With its incredible starpower and awards buzz, American Hustle led all the newly minted Best Picture Oscar nominees with an estimated $10.6M for a hearty 28% jump despite losing 425 theaters. Over the past seven days, the Sony release won the Golden Globe for Best Picture – Musical or Comedy, the Best Acting Ensemble prize at the Critics Choice Awards, and the top SAG honor for best cast. Add in the great reviews and ample star wattage and Hustle has the most mainstream commercial appeal among the top Academy Award nominees at this moment. Cume to date is $116.4M and $150M+ is possible.
Not scaring up too much cash was the new horror entry Devil’s Due with an estimated $8.5M from 2,544 locations for a mild $3,341 average. The Fox release earned poor reviews and received a big thumbs down from the paying public with its D+ grade from CinemaScore.
It didn’t earn a Best Picture nod from the Academy, but August: Osage County‘s two big acting nominations for superstars Meryl Streep and Julia Roberts helped it stay in the top ten, as did a doubling of screens. The Weinstein Co. pic took in an estimated $7.6M, up 6%, for a total of $18.2M so far. Best Picture nominee The Wolf of Wall Street slipped 15% to an estimated $7.5M giving Paramount $90.3M. Disney’s Saving Mr. Banks missed out on a top nomination and suffered a larger fall dropping 37% to an estimated $4.1M and $75.4M overall.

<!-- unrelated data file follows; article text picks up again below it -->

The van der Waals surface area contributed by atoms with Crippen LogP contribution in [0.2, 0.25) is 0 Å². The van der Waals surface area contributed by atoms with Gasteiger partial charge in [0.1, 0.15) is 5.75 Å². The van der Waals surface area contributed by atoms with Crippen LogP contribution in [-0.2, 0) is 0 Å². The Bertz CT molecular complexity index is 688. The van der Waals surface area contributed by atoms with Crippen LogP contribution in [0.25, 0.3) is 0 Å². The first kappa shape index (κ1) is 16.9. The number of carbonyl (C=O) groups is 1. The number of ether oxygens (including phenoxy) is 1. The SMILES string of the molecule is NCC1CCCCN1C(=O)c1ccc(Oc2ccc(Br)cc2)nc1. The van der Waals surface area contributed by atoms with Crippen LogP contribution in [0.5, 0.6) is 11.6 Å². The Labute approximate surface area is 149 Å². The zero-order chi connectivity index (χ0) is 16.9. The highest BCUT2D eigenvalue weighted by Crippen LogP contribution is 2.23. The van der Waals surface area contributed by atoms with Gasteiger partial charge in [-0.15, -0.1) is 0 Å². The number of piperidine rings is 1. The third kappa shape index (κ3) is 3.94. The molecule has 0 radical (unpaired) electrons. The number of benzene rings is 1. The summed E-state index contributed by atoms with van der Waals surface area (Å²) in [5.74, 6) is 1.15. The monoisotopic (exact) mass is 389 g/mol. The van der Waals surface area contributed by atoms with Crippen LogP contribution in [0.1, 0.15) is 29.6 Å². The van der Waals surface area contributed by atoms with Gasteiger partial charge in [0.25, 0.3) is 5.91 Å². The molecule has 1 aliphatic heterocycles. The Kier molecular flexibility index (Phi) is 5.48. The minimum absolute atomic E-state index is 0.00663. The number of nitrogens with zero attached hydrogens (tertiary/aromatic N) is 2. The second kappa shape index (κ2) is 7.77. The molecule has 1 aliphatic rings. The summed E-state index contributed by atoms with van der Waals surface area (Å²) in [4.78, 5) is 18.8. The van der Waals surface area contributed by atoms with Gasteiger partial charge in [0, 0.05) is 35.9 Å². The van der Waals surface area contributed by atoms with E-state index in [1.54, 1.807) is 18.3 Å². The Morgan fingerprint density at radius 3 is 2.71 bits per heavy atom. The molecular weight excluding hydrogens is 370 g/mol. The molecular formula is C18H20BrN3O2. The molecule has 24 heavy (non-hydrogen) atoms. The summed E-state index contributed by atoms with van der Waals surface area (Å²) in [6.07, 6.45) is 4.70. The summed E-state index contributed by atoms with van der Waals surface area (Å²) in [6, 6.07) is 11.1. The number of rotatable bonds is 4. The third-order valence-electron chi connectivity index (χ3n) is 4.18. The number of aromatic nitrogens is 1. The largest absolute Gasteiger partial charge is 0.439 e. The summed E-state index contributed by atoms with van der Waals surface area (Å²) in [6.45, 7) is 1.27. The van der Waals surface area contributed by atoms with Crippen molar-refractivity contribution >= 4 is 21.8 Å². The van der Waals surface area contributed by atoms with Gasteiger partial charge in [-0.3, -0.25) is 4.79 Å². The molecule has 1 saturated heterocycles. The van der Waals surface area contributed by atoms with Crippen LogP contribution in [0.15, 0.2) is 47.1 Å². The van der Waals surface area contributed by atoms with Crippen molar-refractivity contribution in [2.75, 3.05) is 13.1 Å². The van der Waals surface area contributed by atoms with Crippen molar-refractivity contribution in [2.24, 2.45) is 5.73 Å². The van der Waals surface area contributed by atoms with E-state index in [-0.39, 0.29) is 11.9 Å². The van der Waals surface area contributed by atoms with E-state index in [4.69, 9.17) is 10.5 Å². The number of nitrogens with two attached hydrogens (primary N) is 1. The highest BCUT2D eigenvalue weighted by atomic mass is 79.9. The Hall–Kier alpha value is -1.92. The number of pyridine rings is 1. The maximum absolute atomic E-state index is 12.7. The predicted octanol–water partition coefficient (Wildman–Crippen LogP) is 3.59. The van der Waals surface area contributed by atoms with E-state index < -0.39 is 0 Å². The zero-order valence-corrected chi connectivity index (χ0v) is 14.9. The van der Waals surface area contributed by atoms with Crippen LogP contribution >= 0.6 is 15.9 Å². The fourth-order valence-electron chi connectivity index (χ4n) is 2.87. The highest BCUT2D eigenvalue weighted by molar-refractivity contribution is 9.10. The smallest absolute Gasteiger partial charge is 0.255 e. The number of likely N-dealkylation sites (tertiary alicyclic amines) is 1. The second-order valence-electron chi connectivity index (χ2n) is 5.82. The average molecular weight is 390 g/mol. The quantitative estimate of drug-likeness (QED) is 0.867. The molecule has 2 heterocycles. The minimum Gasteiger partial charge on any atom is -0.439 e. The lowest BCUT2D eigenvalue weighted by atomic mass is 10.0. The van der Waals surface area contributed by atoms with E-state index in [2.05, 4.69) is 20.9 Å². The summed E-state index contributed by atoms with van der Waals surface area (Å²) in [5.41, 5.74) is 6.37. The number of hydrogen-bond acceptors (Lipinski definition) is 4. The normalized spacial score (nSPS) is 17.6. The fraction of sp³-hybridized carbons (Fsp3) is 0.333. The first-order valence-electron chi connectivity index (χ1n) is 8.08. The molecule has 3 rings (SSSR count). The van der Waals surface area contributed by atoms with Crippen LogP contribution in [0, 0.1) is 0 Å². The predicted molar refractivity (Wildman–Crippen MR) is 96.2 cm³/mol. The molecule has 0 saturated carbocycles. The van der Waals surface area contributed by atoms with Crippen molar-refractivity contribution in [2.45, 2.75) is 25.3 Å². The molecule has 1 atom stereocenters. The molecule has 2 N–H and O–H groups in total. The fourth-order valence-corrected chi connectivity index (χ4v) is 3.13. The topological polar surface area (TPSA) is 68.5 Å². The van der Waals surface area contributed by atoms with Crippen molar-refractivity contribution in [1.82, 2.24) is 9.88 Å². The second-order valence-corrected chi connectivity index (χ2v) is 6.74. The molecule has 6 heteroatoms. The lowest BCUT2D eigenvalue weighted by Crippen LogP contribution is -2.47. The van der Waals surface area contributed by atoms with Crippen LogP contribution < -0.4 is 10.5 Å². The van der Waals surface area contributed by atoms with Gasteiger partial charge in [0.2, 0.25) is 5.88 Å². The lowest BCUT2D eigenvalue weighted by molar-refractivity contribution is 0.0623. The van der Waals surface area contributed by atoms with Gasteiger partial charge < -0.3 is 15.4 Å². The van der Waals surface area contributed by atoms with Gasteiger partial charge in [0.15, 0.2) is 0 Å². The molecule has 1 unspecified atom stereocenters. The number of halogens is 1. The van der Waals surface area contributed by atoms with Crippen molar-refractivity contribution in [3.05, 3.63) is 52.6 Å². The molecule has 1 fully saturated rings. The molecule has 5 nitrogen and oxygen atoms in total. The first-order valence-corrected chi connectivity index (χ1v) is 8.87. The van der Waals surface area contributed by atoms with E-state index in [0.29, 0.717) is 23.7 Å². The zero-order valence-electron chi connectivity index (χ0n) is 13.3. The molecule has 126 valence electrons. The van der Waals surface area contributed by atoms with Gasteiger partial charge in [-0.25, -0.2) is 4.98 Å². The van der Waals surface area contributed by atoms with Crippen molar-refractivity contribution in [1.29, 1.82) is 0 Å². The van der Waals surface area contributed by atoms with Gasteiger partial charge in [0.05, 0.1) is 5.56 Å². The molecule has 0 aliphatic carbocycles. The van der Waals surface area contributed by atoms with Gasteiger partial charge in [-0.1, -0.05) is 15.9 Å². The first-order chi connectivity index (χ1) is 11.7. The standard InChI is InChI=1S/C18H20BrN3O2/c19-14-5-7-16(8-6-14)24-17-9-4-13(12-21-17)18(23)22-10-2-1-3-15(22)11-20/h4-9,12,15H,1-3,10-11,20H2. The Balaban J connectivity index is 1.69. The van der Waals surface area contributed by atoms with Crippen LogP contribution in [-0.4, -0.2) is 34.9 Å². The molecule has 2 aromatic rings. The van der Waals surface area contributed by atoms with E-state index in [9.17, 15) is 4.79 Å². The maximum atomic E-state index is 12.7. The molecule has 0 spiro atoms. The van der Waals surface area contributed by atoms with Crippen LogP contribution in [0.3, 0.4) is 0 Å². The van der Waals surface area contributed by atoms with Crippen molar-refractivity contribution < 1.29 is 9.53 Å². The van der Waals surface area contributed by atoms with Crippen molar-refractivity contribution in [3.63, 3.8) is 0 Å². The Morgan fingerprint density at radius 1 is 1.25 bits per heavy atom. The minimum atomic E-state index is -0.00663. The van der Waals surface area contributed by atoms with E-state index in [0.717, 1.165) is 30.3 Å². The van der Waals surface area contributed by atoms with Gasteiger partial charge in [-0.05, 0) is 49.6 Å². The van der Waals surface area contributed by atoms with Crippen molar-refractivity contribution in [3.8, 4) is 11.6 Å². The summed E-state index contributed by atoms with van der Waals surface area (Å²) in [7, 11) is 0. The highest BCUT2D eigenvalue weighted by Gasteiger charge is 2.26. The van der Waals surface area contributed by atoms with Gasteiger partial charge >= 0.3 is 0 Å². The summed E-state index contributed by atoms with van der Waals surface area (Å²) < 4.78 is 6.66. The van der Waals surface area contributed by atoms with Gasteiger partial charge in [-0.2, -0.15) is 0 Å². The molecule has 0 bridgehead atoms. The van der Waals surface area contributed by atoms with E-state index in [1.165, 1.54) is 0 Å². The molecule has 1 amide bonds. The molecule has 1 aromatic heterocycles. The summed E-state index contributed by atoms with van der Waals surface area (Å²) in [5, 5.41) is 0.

Below the top ten, Oscar nominees for Best Picture all tried to turn those nods into extra box office gold with some expanding and seeing higher grosses and others staying in roughly the same theaters but posting great holds. Among those not expanding, Her declined by 24% to an estimated $4.1M, Philomena dipped 6% to an estimated $1.3M, and Nebraska inched up 6% to an estimated $940,000. Modest cumes are $15M, $24.1M, and $9.7M.
Three contenders that opened in October and mostly concluded their runs returned to national release this weekend with their studios mounting re-expansions. Gravity rose to 944 locations and grossed an estimated $1.9M, 12 Years A Slave was in 761 sites and made an estimated $1.5M, and Captain Phillips took in an estimated $550,000 from 903 playdates. Totals are $258.4M, $40.6M, and $105.7M. While much attention is put on extra box office a film collects after earning key Oscar nods, it needs to be noted that these films must spend additional funds in order to play this game during awards season and stay in national release. Additional weeks of national advertising is not cheap.
The top ten films grossed an estimated $152.5M which was up a healthy 42% from last year when Mama opened at number one with $28.4M over the Friday-to-Sunday portion of MLK weekend; and up 44% from 2012’s holiday when Contraband debuted in the top spot with $24.3M.